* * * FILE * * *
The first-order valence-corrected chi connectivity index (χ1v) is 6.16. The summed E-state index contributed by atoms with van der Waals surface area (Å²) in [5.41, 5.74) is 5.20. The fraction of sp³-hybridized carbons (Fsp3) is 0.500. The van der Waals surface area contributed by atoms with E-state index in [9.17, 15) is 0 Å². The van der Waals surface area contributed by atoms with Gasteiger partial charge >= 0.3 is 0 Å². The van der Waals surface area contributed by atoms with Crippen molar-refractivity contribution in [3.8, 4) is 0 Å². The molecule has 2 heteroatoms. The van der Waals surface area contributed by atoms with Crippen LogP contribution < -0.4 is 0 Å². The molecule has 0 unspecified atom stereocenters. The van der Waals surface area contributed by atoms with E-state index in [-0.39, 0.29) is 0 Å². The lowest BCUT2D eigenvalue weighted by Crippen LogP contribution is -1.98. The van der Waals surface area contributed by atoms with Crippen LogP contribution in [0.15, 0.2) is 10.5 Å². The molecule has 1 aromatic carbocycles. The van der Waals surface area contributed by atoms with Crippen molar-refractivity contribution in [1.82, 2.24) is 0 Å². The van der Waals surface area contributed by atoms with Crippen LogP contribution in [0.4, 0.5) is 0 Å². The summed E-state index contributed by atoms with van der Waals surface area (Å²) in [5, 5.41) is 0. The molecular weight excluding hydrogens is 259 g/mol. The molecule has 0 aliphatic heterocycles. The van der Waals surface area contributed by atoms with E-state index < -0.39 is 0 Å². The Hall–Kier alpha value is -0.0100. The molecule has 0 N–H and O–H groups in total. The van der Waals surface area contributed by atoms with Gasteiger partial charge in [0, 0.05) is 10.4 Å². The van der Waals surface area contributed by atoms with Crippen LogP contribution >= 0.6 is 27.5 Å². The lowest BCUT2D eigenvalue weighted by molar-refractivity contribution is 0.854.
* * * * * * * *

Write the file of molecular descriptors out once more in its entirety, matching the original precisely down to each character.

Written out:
The first-order valence-corrected chi connectivity index (χ1v) is 6.16. The summed E-state index contributed by atoms with van der Waals surface area (Å²) in [5.41, 5.74) is 5.20. The fraction of sp³-hybridized carbons (Fsp3) is 0.500. The van der Waals surface area contributed by atoms with E-state index in [9.17, 15) is 0 Å². The van der Waals surface area contributed by atoms with Gasteiger partial charge >= 0.3 is 0 Å². The van der Waals surface area contributed by atoms with Crippen molar-refractivity contribution in [3.8, 4) is 0 Å². The molecule has 2 heteroatoms. The van der Waals surface area contributed by atoms with Crippen LogP contribution < -0.4 is 0 Å². The molecule has 0 unspecified atom stereocenters. The van der Waals surface area contributed by atoms with E-state index in [-0.39, 0.29) is 0 Å². The lowest BCUT2D eigenvalue weighted by Crippen LogP contribution is -1.98. The van der Waals surface area contributed by atoms with Crippen LogP contribution in [0.15, 0.2) is 10.5 Å². The molecule has 1 aromatic carbocycles. The van der Waals surface area contributed by atoms with Crippen molar-refractivity contribution in [1.82, 2.24) is 0 Å². The van der Waals surface area contributed by atoms with Crippen LogP contribution in [0.4, 0.5) is 0 Å². The summed E-state index contributed by atoms with van der Waals surface area (Å²) in [5, 5.41) is 0. The molecular weight excluding hydrogens is 259 g/mol. The molecule has 0 aliphatic heterocycles. The van der Waals surface area contributed by atoms with E-state index < -0.39 is 0 Å². The Hall–Kier alpha value is -0.0100. The molecule has 0 N–H and O–H groups in total. The van der Waals surface area contributed by atoms with Gasteiger partial charge in [0, 0.05) is 10.4 Å². The van der Waals surface area contributed by atoms with Crippen LogP contribution >= 0.6 is 27.5 Å². The lowest BCUT2D eigenvalue weighted by molar-refractivity contribution is 0.854.